Andy Pollak: Good culture has the power to overcome bad politics
As the 1916 centenary dawns, we should focus on what unites us all, not what divides us
Linda Ervine, who was responsible for bringing the Irish language in to loyalist east Belfast: “As long as it’s used as a weapon, the language has no future. But as a bridge it has a bright future.” Photograph: Arthur Allison
The most impressive politician I met in 2015 was Julie-Anne Corr Johnston, a 28-year-old member of Belfast City Council, representing the small left-of-centre Progressive Unionist Party (PUP), many of whose members are former UVF prisoners. Corr Johnston is a lesbian and gay activist.
At a talk in Dublin in December, she spoke movingly about growing up in north Belfast, about self-harming as a teenager as she felt different and excluded and about “coming out” and marrying her partner.
She also spoke about how her initiation into politics had come through the Belfast union flag protest three years ago, when PUP leader Billy Hutchinson saw her at a demonstration and persuaded her that politics was about a lot more than flags.
Here is a young woman who personifies all that is good in politics these days: idealistic, radical, working to correct the injustices of poor health, housing and education among her working-class constituents and fighting for the rights of LGBT people. In this she is no different from thousands of young people who campaigned for marriage equality in the Republic of Ireland last spring.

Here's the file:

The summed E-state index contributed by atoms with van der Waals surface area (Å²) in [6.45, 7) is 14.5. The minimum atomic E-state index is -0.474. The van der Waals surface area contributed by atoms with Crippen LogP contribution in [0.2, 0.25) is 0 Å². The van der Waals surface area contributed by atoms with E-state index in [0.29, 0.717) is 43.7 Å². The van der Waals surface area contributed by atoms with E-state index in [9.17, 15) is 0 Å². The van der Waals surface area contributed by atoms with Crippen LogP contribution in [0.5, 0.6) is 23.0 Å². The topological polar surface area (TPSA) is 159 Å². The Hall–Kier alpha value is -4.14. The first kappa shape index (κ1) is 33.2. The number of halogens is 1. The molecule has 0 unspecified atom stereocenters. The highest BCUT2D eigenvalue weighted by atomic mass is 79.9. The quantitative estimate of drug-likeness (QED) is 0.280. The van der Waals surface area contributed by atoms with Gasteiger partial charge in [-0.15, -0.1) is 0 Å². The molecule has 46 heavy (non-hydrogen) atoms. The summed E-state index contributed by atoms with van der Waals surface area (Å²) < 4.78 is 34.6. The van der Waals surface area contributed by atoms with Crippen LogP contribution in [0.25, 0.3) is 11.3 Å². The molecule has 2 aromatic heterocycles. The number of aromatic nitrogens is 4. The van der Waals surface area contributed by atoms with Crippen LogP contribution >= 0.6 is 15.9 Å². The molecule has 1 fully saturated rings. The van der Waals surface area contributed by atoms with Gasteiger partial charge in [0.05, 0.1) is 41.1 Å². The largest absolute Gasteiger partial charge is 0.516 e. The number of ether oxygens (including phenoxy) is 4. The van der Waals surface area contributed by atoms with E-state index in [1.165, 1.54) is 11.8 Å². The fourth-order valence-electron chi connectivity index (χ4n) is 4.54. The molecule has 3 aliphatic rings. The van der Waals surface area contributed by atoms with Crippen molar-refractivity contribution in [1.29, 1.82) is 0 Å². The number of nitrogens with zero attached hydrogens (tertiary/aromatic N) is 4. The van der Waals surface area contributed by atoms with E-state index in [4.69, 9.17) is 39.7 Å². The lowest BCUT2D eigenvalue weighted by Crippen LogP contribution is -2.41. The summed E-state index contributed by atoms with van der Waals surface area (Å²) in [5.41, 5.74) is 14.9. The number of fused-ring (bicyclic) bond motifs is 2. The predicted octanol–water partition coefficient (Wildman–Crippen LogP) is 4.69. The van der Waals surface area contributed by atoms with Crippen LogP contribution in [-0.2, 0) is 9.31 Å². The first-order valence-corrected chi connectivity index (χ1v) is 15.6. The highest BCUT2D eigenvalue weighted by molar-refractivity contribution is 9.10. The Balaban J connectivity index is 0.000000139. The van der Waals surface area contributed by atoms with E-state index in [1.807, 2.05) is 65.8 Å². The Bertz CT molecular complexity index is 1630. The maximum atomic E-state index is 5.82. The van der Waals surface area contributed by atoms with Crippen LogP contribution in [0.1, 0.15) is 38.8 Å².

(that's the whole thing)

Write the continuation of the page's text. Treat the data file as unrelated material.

However, there is one thing that marks her out from those young Irish people: she is a passionate Ulster unionist. She told the audience in Liberty Hall: “When the flag came down from Belfast City Hall, I felt my identity and sense of belonging as a British person were under attack. I feel British; that’s who I am, that’s how I was brought up, I don’t know anything else; I identify strongly with Britain as an inclusive, progressive, multifaith and multicultural society.”
What are my republican and anti-partitionist friends going to do about this impressive woman and people like her? She goes against the handy (and handed-down) nationalist stereotype that all unionists are right-wing, bigoted and intransigent, and so the best thing to do is to go over their heads and get their British masters to “persuade” them into an all-Ireland republic.
The alternative is much slower and more difficult and may not even work. It is to find common ground with nationalists that may – just may – persuade them that they have something they can share with the other people on this island.
Here we can learn here from the Germans, French and Dutch, who after the second World War set about the slow, painstaking work of building peace and mutual understanding between peoples who had experienced the horrors of war and occupation to a degree that is almost unthinkable to the self-obsessed Irish, ignorant as we too often are of comparable situations in other regions.